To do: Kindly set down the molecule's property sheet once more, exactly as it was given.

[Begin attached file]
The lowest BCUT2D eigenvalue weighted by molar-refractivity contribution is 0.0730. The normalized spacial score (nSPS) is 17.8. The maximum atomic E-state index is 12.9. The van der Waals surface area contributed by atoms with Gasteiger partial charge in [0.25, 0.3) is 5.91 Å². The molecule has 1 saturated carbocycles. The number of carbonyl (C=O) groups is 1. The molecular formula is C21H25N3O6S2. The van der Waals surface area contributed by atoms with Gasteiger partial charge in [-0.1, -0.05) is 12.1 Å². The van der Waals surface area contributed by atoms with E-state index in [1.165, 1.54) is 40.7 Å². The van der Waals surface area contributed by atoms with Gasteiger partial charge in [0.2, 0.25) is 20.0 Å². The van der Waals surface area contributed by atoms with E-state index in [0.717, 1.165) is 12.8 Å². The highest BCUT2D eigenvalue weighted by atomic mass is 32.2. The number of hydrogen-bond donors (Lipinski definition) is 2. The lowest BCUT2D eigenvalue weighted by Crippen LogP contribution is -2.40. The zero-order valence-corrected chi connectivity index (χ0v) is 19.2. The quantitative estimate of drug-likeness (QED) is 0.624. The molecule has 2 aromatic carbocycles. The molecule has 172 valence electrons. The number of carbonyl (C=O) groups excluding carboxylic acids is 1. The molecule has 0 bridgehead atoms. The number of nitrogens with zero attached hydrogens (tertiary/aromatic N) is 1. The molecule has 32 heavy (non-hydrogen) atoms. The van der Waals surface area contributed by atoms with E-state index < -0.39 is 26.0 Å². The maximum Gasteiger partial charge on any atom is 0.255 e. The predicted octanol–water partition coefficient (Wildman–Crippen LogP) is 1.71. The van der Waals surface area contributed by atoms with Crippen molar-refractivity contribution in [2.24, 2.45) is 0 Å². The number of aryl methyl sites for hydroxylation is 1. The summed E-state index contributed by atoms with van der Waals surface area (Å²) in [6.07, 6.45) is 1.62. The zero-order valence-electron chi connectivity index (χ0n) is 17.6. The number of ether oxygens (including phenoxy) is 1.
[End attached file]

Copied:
The lowest BCUT2D eigenvalue weighted by molar-refractivity contribution is 0.0730. The normalized spacial score (nSPS) is 17.8. The maximum atomic E-state index is 12.9. The van der Waals surface area contributed by atoms with Gasteiger partial charge in [0.25, 0.3) is 5.91 Å². The molecule has 1 saturated carbocycles. The number of carbonyl (C=O) groups is 1. The molecular formula is C21H25N3O6S2. The van der Waals surface area contributed by atoms with Gasteiger partial charge in [-0.1, -0.05) is 12.1 Å². The van der Waals surface area contributed by atoms with E-state index in [1.165, 1.54) is 40.7 Å². The van der Waals surface area contributed by atoms with Gasteiger partial charge in [0.2, 0.25) is 20.0 Å². The van der Waals surface area contributed by atoms with E-state index in [0.717, 1.165) is 12.8 Å². The highest BCUT2D eigenvalue weighted by atomic mass is 32.2. The number of hydrogen-bond donors (Lipinski definition) is 2. The lowest BCUT2D eigenvalue weighted by Crippen LogP contribution is -2.40. The zero-order valence-corrected chi connectivity index (χ0v) is 19.2. The quantitative estimate of drug-likeness (QED) is 0.624. The molecule has 2 aromatic carbocycles. The molecule has 172 valence electrons. The number of carbonyl (C=O) groups excluding carboxylic acids is 1. The molecule has 0 bridgehead atoms. The number of nitrogens with zero attached hydrogens (tertiary/aromatic N) is 1. The molecule has 32 heavy (non-hydrogen) atoms. The van der Waals surface area contributed by atoms with E-state index < -0.39 is 26.0 Å². The maximum Gasteiger partial charge on any atom is 0.255 e. The predicted octanol–water partition coefficient (Wildman–Crippen LogP) is 1.71. The van der Waals surface area contributed by atoms with Crippen molar-refractivity contribution in [2.24, 2.45) is 0 Å². The number of aryl methyl sites for hydroxylation is 1. The summed E-state index contributed by atoms with van der Waals surface area (Å²) in [6.07, 6.45) is 1.62. The zero-order valence-electron chi connectivity index (χ0n) is 17.6. The number of ether oxygens (including phenoxy) is 1.